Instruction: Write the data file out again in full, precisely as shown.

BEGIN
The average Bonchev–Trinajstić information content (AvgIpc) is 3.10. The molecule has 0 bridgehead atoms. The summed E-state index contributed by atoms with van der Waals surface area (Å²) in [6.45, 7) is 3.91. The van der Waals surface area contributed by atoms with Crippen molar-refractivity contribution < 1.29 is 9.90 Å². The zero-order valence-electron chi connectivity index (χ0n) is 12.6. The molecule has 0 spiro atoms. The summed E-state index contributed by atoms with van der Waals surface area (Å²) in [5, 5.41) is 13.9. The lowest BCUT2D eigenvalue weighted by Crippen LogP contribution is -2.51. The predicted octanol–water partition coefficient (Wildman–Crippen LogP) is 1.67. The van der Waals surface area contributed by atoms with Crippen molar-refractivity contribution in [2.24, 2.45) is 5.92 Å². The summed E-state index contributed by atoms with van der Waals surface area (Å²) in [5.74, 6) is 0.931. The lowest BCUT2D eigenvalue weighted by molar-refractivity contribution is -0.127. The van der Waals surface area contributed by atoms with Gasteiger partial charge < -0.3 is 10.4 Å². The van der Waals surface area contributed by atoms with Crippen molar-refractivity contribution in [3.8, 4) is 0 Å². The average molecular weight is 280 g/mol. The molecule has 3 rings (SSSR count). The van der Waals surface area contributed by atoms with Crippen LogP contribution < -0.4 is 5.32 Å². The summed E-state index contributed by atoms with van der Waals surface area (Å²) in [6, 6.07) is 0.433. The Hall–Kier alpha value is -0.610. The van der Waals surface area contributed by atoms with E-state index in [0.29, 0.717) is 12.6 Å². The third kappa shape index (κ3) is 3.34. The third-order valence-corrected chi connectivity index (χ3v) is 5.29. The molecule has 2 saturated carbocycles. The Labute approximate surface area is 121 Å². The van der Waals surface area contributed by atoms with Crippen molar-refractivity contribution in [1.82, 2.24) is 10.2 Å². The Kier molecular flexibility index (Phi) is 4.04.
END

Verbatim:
The average Bonchev–Trinajstić information content (AvgIpc) is 3.10. The molecule has 0 bridgehead atoms. The summed E-state index contributed by atoms with van der Waals surface area (Å²) in [6.45, 7) is 3.91. The van der Waals surface area contributed by atoms with Crippen molar-refractivity contribution < 1.29 is 9.90 Å². The zero-order valence-electron chi connectivity index (χ0n) is 12.6. The molecule has 0 spiro atoms. The summed E-state index contributed by atoms with van der Waals surface area (Å²) in [5, 5.41) is 13.9. The lowest BCUT2D eigenvalue weighted by Crippen LogP contribution is -2.51. The predicted octanol–water partition coefficient (Wildman–Crippen LogP) is 1.67. The van der Waals surface area contributed by atoms with Crippen molar-refractivity contribution in [2.24, 2.45) is 5.92 Å². The summed E-state index contributed by atoms with van der Waals surface area (Å²) in [5.74, 6) is 0.931. The lowest BCUT2D eigenvalue weighted by molar-refractivity contribution is -0.127. The van der Waals surface area contributed by atoms with Gasteiger partial charge < -0.3 is 10.4 Å². The van der Waals surface area contributed by atoms with Crippen molar-refractivity contribution in [3.8, 4) is 0 Å². The average molecular weight is 280 g/mol. The molecule has 3 rings (SSSR count). The van der Waals surface area contributed by atoms with Crippen LogP contribution < -0.4 is 5.32 Å². The summed E-state index contributed by atoms with van der Waals surface area (Å²) in [6, 6.07) is 0.433. The Hall–Kier alpha value is -0.610. The van der Waals surface area contributed by atoms with E-state index in [0.29, 0.717) is 12.6 Å². The third kappa shape index (κ3) is 3.34. The third-order valence-corrected chi connectivity index (χ3v) is 5.29. The molecule has 2 saturated carbocycles. The Labute approximate surface area is 121 Å². The van der Waals surface area contributed by atoms with Crippen molar-refractivity contribution in [1.82, 2.24) is 10.2 Å². The Kier molecular flexibility index (Phi) is 4.04.